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Class based on bridge collapse created

The collapse of the Interstate 35W bridge has drastically impacted campus life in the past month. However, starting this fall, the effects from the Aug. 1 disaster will be felt in a new place: the classroom.

“The River, The Bridge, The Community: Beyond the headlines of the I-35W bridge collapse” is a course offered this semester by the urban studies department. Patrick Nunnally, a research associate, is teaching the class.

“We’ve set a land speed record in terms (of getting) this up,” he said. “From getting a course imagined to listed, (there’s been a) huge amount of cooperation.”

Nunnally, who has taught past courses on the subject of the Mississippi River, said the idea for a class relating to the bridge collapse was a collective decision. A group of faculty members from several different departments conceived the idea at a previously scheduled meeting, just a week and a half after the tragedy.

“Really, there wasn’t any single person that said ‘we’ve got to do this,’ ” he said.

Instead, the group decided jointly to formulate the course.

Nunnally said the class will feature a variety of guest speakers, from the University’s own colleges but also from non-University professionals like the Minnesota Department of Transportation.

The class will have an extensive discussion component and students will be required to write reflection pieces and complete a course-related research project.

Judith Martin, the director of the urban studies program and a University geography professor, is a member of the initial class-forming group.

Although the class is offered in the urban studies department, it has a broad appeal, Martin said.

“It’s really pitched to students who are interested in how something like (the bridge collapse) could happen,” she said. “It’s important to pay attention to this because it’s literally in our backyard.”

As a whole, the urban studies program has a history of adjusting its courses from semester to semester based on current events, she said.

Craig Swan, vice provost for undergraduate education, said he hopes the course

will “stimulate a broader thinking and a broader discussion” with regard to the bridge collapse.

Swan said this is not the first time a last-minute class addition has happened.

“I think every year there are a couple Ö but I would say the collapse of the 35W bridge is a pretty unprecedented event,” he said.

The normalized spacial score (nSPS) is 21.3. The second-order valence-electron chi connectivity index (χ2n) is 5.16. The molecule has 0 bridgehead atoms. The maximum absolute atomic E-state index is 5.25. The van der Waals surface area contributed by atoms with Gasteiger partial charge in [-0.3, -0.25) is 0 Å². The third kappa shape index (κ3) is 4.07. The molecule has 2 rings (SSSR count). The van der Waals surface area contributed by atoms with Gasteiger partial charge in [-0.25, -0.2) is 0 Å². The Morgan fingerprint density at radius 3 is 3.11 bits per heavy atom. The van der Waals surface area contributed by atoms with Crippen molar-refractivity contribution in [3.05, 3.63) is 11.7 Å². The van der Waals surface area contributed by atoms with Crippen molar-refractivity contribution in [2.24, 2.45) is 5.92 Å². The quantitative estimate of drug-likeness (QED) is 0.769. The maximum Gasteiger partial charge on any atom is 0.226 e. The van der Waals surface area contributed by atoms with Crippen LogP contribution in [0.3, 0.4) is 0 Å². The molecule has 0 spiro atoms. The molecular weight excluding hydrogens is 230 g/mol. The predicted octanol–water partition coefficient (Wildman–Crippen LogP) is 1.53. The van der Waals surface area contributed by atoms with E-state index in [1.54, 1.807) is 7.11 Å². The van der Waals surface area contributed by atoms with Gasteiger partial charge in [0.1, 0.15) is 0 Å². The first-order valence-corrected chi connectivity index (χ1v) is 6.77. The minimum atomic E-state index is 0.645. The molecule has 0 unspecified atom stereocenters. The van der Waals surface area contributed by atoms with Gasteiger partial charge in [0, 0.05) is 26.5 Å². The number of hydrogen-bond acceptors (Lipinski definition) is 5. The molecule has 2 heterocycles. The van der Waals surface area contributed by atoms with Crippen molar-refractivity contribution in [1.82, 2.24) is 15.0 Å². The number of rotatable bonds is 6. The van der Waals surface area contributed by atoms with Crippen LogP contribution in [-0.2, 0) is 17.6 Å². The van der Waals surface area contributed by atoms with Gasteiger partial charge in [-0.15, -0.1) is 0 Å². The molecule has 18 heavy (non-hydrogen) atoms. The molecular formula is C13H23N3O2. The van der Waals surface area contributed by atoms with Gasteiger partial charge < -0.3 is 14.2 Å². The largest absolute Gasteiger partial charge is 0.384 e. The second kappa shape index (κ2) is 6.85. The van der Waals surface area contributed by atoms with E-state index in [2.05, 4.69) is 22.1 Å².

Swan said his office was providing “modest funding” for a quarter-time TA for the course. “That is a relatively unique event,” as the vice provost’s office doesn’t often get involved in that capacity, Swan said.

Would you take a class on the 35W bridge collapse?

Heidi Hamberger, a music performance senior said the class “definitely sounds like something that’s interesting” but she wouldn’t be likely to take it because she is already signed up for her last year of classes at the University.

“The difficulty of putting a class together right before school starts is that nobody knows about it,” Nunnally said. At press time Sunday, two of the class’s 30 seats were filled according to the One Stop Web site.

Nunnally said the course needs a minimum enrollment of 15 for the class to be held at all.

“If lectures like this were open to the public, I’d definitely be interested to go,” Hamberger said.

According to Nunnally the lecture series component of the course, tentatively scheduled for Tuesdays at 5 p.m., will be open to members of the University and the public at large. Only the class meeting on Mondays from 2:30­ until 3:45 will be limited to registered students.

Karen Rezikyan, a graduate student studying business taxation, said he wasn’t so sure that the class would have the interdisciplinary appeal faculty members have touted.

Rezikyan said it would be difficult for students without backgrounds in related areas, such as bridge construction, to have academic discussions about them.

He said the class might fit some majors but it’s “not for all students.”

As for Hamberger, she said a class on the bridge collapse could be beneficial for students.

“I do think it’s a really great opportunity for students at this university because we are more closely affected by it,” she said.

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